CARTHAGE, Ill. -- President Donald Trump's push to move forward with construction of the Keystone XL and Dakota Access pipelines will have little effect locally, as most of the work has been completed.
The president signed a series of memorandums Tuesday, "aimed at speeding up the pipeline's approval process. One of them ordered an end to what he called ‘incredibly cumbersome' environmental reviews," reported the Business Insider website.
Though the project has sparked a drawn-out protest from the Standing Rock Sioux in North Dakota, among other Native American tribes, the response has been significantly quieter in Illinois. The Dakota Access Pipeline runs through portions of Adams, Brown, Hancock and Pike counties, and the Illinois portion has nearly been completed for some time.
"We did see some issues that had to be handled on an individual basis. Yes, we had pushback, but nothing like Iowa and North and South Dakota," Hancock County Farm Bureau Executive Director Kristin Huls said. "In most cases, the land owner hired or consulted with an attorney, and the easements were settled in a couple months."
An easement essentially gives an entity -- generally a utility provider of some sort -- the legal right to cross private property. While utilities may be incorporated on private property, as is the case with the pipeline, the land owner retains all legal rights to the property. The Dakota Access Pipeline crosses more than 500 private properties, all of which required the negotiation of easements.
"The pipeline company made an offer that was hard to refuse," Pike County Farm Bureau Executive Director Blake Roderick said about the easements.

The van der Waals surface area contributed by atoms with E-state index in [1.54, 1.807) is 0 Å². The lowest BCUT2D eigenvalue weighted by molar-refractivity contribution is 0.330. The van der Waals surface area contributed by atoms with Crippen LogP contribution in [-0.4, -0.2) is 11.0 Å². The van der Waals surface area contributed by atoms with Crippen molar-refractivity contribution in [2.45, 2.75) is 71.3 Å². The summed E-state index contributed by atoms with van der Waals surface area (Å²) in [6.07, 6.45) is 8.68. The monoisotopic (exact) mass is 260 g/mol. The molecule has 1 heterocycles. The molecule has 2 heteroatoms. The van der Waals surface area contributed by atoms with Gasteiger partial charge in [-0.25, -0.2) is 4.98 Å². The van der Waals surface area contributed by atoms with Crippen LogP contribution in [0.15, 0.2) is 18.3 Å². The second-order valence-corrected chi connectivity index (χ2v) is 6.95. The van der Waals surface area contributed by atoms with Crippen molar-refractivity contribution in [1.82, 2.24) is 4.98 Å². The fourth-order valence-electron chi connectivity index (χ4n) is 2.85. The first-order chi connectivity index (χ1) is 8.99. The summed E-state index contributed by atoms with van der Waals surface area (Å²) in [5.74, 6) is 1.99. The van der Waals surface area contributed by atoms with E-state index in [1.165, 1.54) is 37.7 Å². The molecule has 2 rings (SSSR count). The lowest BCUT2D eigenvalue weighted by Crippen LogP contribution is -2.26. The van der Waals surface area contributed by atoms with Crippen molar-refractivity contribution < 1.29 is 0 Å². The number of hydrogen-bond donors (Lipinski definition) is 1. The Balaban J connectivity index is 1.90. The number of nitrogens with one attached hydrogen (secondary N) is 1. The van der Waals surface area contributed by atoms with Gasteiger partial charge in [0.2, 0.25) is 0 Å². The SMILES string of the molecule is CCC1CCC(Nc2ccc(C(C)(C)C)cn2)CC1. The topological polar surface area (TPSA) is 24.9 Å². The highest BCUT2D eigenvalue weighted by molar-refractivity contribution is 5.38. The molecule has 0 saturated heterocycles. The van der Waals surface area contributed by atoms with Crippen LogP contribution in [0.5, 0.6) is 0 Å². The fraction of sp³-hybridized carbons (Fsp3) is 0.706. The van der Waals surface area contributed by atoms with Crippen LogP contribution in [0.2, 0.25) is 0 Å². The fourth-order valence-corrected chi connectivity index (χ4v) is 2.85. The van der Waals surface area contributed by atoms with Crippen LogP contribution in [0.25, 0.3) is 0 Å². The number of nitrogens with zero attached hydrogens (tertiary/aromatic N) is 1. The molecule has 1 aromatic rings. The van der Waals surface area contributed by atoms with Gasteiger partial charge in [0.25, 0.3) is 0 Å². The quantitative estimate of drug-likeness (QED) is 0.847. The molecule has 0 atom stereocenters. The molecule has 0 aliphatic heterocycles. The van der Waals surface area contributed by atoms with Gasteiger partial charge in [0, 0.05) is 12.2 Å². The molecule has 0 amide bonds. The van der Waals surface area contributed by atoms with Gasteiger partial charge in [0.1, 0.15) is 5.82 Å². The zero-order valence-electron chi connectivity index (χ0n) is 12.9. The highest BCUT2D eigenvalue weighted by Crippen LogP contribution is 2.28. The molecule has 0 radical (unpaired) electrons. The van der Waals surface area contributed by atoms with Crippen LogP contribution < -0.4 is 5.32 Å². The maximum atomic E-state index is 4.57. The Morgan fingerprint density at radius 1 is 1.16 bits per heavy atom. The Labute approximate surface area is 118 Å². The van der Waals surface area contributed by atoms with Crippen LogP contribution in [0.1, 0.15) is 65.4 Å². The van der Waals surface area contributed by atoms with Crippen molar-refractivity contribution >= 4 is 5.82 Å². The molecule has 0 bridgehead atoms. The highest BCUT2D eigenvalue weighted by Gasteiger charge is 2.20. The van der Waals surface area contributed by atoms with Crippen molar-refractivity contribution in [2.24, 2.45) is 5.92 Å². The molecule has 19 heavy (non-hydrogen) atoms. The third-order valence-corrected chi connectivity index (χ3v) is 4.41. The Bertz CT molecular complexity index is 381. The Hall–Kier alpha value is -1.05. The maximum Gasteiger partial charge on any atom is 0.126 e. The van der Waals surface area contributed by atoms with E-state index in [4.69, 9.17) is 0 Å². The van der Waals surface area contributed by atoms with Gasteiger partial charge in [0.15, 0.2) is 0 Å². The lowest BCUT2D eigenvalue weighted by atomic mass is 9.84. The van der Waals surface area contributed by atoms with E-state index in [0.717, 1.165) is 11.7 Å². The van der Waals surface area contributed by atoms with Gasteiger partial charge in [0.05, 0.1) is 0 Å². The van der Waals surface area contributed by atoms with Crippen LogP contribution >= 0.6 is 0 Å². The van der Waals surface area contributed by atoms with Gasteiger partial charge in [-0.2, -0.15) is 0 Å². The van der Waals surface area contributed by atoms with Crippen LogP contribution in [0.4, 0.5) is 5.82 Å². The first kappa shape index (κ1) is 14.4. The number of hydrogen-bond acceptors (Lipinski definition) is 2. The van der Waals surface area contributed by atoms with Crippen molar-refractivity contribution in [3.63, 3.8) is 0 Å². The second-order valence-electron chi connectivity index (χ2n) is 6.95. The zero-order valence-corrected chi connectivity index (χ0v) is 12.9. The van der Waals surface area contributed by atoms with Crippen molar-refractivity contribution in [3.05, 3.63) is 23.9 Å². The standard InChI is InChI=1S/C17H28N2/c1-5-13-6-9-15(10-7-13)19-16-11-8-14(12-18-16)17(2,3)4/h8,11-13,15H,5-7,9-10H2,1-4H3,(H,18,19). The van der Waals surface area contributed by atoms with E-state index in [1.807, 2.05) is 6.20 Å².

In December 2015, Energy Transfer Partners, the company building the Dakota Access Pipeline, was granted power of eminent domain -- the power to take private property for public use. For the intrusion, land owners are due "fair compensation."
"Our main interest is the land owner," Huls said. "We would like it to be proactive. Once eminent domain goes into effect, we always fear the land owner won't come out as well."
Hancock County is home to about 30 of the state's overall 180 miles of pipeline. The pipeline essentially cuts the county in half. Huls said the work there is about 90 to 95 percent complete.
"I will say it brought a lot of business into Pike County," Roderick said. "There were a lot of license plates from Nebraska and Kansas. It certainly hasn't been negative. I've really heard no complaints, which is strange on a pipeline issue."
Although the Illinois Farm Bureau has not taken a specific stance on the construction of the pipeline, it "does like the domestic oil supply getting to the Midwest" and the likely reduction in dependency on foreign oil that accompanies such a project, Adams County Farm Bureau Executive Director Shawn Valter said.
"At the end of the day, there was a little disruption for one cropping season," Valter said, "and the farmers are typically paid for crop damage."
During construction, steps were taken to alleviate as much of the impact to farmers as possible. The pipeline was required to be installed at least 5 feet below ground. Top soil removed from the area was replaced when the pipeline was installed to "make sure the integrity of the soil was upheld," Valter said.
"It was a boost to our local economy at that time," Valter said, "but it has already come and gone."